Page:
Red cabbage

Red cabbage is an almost forgotten vegetable. At least most know it from a jar with (lots of sugar) often added in it for preservation. Even the color is often not even real. Just make the fresh red cabbage as mentioned below. Then you’ll see the difference and taste it!

Cabbages are plentiful again in winter. It is nutritious, delicious and healthy and affordable too. Have you ever seen that beautiful fresh red cabbage? That beautiful red ball is just one pure inspiration, at least if you want it to be. Experience the difference between fresh or what the manufacturers put in a jar. If you like yummy go for the real, fresh red cabbage!

Red cabbage belongs to the closing cabbages. The word says it all, the closed coals. Green cabbage is open, red and white cabbages are closed, just like Brussels sprouts, for example. Then again, you may not care too much about which family red cabbage belongs to, but what can you do with it?

Well, enough actually. In fact, red cabbage can be cooked in a variety of ways and in addition, red cabbage is a wonderful product to add color to your dishes. Cooking red cabbage is done (if you cut it very finely) in 8 minutes. Cut a little coarser and you need 12 minutes. Is that all? Yes, but read ff further anyway. Because cabbage can also be baked or braised. Even in the microwave (not my favorite) you can cook red cabbage. And cabbage can be pickled to serve with a nice piece of game or made into a salad.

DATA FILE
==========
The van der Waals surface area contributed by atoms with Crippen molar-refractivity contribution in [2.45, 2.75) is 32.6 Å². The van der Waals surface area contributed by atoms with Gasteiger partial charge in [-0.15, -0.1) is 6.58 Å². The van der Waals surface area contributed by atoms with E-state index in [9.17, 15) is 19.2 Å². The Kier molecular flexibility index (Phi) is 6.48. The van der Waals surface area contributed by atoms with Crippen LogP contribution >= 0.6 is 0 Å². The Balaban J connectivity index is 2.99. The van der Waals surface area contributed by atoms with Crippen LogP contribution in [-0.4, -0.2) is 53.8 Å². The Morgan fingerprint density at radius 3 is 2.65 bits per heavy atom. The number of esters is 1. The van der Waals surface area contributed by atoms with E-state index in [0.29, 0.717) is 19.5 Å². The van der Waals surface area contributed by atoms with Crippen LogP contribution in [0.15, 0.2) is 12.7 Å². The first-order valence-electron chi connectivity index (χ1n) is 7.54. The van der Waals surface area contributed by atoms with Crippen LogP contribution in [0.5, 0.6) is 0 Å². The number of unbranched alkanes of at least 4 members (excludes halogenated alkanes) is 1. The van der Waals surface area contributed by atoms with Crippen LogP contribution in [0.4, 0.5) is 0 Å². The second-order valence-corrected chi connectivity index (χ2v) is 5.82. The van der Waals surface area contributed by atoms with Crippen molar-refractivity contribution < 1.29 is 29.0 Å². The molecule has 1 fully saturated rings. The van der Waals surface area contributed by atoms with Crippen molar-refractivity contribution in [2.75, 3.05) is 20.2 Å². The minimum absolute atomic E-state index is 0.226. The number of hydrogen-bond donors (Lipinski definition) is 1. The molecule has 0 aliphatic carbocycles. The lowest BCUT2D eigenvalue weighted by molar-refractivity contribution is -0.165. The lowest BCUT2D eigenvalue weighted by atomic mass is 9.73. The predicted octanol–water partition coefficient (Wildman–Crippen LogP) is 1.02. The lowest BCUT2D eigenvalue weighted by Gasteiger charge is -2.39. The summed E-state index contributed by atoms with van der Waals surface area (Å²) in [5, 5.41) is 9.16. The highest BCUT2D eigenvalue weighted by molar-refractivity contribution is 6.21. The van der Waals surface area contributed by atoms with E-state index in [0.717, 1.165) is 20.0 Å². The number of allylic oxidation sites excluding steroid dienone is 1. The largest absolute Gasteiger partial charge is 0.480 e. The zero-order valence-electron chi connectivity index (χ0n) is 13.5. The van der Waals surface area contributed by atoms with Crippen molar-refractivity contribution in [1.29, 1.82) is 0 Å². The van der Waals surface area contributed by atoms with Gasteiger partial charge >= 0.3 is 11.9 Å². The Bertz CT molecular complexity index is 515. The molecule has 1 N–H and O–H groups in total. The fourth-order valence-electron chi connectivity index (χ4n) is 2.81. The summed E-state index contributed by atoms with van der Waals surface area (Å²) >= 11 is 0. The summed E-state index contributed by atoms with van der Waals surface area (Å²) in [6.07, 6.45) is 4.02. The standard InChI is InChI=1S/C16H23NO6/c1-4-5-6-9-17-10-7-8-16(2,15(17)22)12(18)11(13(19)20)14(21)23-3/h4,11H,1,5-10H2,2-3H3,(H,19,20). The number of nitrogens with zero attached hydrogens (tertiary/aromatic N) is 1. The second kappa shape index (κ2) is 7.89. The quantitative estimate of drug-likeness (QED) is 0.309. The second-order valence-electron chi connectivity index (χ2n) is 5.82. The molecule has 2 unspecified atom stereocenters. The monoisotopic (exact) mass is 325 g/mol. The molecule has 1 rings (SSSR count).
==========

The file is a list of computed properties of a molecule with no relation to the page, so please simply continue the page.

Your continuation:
To make you feel extra good, we also want to tell you that 100 grams of red cabbage contains a whopping 60 milligrams of vitamin C. In addition, cabbage also contains calcium and protein. Fabrics we desperately need in winter.

We often call red cabbage winter vegetables. But red cabbage is available year-round. Starting in mid-June, the very earliest red cabbage is harvested. Harvesting continues until the end of October. And especially the latter, later harvest, is suitable for storage. And so you can eat red cabbage all year long. We don’t need a cannery manufacturer for that, do we?

If you have too much of a whole red cabbage at once, you can save the rest just fine. You get to choose. Cut the cabbage in half. Use one half and place the other half, with a foil over the cut surface, in the refrigerator. Or, you cook the chopped cabbage briefly (blanching) 1 1/2 minutes is enough. And you can then freeze these. Be careful not to let these thaw before using the cabbage.

A word about cooking. Don’t overcook. Then you cook out the vitamin and the color is lost. To keep the color nice, you can add some lemon juice or vinegar to the cooking water. Your cabbage then remains really red.

Below is a recipe with apple and cinnamon:

* 800 grams of finely chopped red cabbage * 2 golden rinds * 1 generous tablespoon of cinnamon * 50 grams of creamed butter (or some olive oil) * 1 large onion, chopped * 150 ml. freshly squeezed orange juice (squeeze it yourself) * 2 cloves * 2 bay leaves

Peel the goldenrons and cut them into small cubes. Melt half of the butter in a large skillet and sauté the onion and apple in it for about 5 minutes. Spoon in the red cabbage and add the fresh orange juice, sugar, cinnamon, cloves and bay leaf and simmer in a closed a pan for half an hour on low heat. Stir occasionally. Remove the cloves and bay leaf and stir a knob of butter into the cabbage.

Enjoy your meal!


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